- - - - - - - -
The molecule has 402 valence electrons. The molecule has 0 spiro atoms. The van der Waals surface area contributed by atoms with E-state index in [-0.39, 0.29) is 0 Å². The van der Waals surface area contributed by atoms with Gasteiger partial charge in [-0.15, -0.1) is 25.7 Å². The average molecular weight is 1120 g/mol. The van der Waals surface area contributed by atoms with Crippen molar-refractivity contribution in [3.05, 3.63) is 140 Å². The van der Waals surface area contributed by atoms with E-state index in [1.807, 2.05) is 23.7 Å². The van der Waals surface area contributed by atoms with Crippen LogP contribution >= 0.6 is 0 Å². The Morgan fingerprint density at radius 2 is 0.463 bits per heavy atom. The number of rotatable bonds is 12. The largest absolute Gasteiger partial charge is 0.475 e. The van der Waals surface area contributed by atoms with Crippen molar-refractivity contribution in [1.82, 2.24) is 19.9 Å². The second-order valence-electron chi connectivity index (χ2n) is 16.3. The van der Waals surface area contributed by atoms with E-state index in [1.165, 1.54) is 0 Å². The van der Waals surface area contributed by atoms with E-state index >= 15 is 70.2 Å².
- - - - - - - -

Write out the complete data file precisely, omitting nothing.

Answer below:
The molecule has 402 valence electrons. The molecule has 0 spiro atoms. The van der Waals surface area contributed by atoms with E-state index in [-0.39, 0.29) is 0 Å². The van der Waals surface area contributed by atoms with Gasteiger partial charge in [-0.15, -0.1) is 25.7 Å². The average molecular weight is 1120 g/mol. The van der Waals surface area contributed by atoms with Crippen molar-refractivity contribution in [3.05, 3.63) is 140 Å². The van der Waals surface area contributed by atoms with E-state index in [1.807, 2.05) is 23.7 Å². The van der Waals surface area contributed by atoms with Crippen LogP contribution >= 0.6 is 0 Å². The Morgan fingerprint density at radius 2 is 0.463 bits per heavy atom. The number of rotatable bonds is 12. The largest absolute Gasteiger partial charge is 0.475 e. The van der Waals surface area contributed by atoms with Crippen molar-refractivity contribution in [1.82, 2.24) is 19.9 Å². The second-order valence-electron chi connectivity index (χ2n) is 16.3. The van der Waals surface area contributed by atoms with E-state index in [1.165, 1.54) is 0 Å². The van der Waals surface area contributed by atoms with E-state index >= 15 is 70.2 Å².